I would expect fares to rise in line with inflation, and don't mind paying a bit more for actual improvements. Unfortunately, I and many others consider that things have not improved recently, and on GWR have actually got worse in many respects.

We keep hearing how efficient the IETs are without space wasted on features previously provided on intercity trains, so should not fares be reduced without all that wasted space ?
Likewise we hear how efficient it is to run a pair of 5 car units between London and Plymouth, with a single unit west of Plymouth. Presumably this great improvement in efficiency should be reflected in reduced fares.
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A proper intercity train has a minimum of 8 coaches, gangwayed throughout, with first at one end, and a full sized buffet car between first and standard.
It has space for cycles, surfboards,luggage etc.
A 5 car DMU is not a proper inter-city train. The 5+5 and 9 car DMUs are almost as bad.
IndustryInsider
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« Reply #9 on: August 15, 2019, 04:17:06 pm »

When the new timetable is introduced there will be 300000 extra IET seats to sell each year, or about 6000 a week, so I would imagine there will be quite a few more cheaper advance fares to be had.  Thatís what weíve been told anyway.
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ChrisB
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« Reply #10 on: August 15, 2019, 04:26:01 pm »

I would expect fares to rise in line with inflation, and don't mind paying a bit more for actual improvements.

Staff costs are at least 25% of all railway costs. Until their wage rises are linked to CPI% inflation, there is not a cat in hell's chance of fares being linked to that inflation fugure.

For the RMT to com[plain about these rises is completely hypocritical, when they insist on staff rises above RPI%.
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grahame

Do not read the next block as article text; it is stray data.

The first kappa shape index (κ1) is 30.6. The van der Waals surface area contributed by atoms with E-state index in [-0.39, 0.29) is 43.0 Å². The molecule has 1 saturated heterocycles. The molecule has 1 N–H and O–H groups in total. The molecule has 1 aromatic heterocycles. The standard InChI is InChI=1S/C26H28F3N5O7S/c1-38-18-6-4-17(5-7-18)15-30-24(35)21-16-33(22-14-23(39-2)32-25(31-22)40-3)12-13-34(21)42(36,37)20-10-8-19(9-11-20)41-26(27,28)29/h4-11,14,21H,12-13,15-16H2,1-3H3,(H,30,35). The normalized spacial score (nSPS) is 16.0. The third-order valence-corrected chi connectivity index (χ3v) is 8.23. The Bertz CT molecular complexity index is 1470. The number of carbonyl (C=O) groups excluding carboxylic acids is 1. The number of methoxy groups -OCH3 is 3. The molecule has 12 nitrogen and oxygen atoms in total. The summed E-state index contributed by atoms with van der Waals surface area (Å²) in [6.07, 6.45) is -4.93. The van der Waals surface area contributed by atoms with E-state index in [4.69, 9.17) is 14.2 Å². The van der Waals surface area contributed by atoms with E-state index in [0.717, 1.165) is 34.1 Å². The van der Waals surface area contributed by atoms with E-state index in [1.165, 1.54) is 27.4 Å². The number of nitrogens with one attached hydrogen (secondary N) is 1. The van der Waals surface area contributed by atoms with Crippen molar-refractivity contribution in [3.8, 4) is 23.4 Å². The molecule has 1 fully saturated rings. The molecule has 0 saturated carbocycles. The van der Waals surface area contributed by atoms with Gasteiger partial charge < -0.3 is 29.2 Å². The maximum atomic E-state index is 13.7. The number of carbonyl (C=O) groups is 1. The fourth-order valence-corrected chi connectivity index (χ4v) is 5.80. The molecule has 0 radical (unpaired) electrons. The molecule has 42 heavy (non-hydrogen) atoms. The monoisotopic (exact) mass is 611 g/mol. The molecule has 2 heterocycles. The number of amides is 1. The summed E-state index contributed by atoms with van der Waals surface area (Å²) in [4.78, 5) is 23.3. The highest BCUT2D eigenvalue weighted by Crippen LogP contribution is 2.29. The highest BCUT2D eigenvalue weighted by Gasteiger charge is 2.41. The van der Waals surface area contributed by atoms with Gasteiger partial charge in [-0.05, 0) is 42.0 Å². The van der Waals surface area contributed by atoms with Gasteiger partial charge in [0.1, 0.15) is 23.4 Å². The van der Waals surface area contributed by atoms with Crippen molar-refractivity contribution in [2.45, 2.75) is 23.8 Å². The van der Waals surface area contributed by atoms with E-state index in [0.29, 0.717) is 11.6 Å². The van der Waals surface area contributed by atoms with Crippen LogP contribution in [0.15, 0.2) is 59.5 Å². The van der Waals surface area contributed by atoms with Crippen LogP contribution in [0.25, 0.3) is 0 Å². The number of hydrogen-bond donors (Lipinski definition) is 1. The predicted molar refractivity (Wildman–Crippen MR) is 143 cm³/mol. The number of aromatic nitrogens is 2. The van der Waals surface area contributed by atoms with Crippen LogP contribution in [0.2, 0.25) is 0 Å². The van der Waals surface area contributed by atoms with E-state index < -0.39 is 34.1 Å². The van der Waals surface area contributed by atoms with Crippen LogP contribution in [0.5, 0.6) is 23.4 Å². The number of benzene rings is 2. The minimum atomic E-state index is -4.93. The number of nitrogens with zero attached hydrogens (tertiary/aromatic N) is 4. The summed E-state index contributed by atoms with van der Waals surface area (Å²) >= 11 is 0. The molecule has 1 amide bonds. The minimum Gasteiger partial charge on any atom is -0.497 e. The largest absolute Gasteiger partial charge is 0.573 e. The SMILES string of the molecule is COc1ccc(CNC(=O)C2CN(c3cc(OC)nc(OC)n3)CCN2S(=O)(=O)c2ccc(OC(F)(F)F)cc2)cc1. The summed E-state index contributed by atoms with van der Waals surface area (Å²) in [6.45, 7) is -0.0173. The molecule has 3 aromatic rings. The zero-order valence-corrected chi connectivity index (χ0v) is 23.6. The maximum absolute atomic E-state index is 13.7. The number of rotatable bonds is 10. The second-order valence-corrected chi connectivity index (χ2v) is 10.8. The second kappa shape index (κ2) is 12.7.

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« Reply #11 on: August 15, 2019, 04:47:07 pm »

I would expect fares to rise in line with inflation, and don't mind paying a bit more for actual improvements.

Staff costs are at least 25% of all railway costs. Until their wage rises are linked to CPI% inflation, there is not a cat in hell's chance of fares being linked to that inflation fugure.

For the RMT to com[plain about these rises is completely hypocritical, when they insist on staff rises above RPI%.

Oh help - I grabbed this yesterday evening when I was looking at RoSCo profits ... and didn't note my source.  Will edit in if I find it. Useful here to confirm that 25p in the pound, even if yesterday's interest was the 13p for train leasing!

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TonyK
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« Reply #12 on: August 15, 2019, 10:23:17 pm »

When the new timetable is introduced there will be 300000 extra IET seats to sell each year, or about 6000 a week, so I would imagine there will be quite a few more cheaper advance fares to be had.  Thatís what weíve been told anyway.

Here's hoping.
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Now, please!
ellendune
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« Reply #13 on: August 15, 2019, 10:24:21 pm »

8p going to the government! I thought they subsidised the railways.
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stuving
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« Reply #14 on: August 15, 2019, 11:09:10 pm »

8p going to the government! I thought they subsidised the railways.

Without knowing anything at all about that graphic or its basis, you could say that:
1. much of the subsidy goes to Network rail, for things that could never be called new infrastructure
2. a subsidy to a TOC could be added in as negative outgoings, but the alternative argument is that it's not received as part of the fare so can't be part of the breakdown of fares income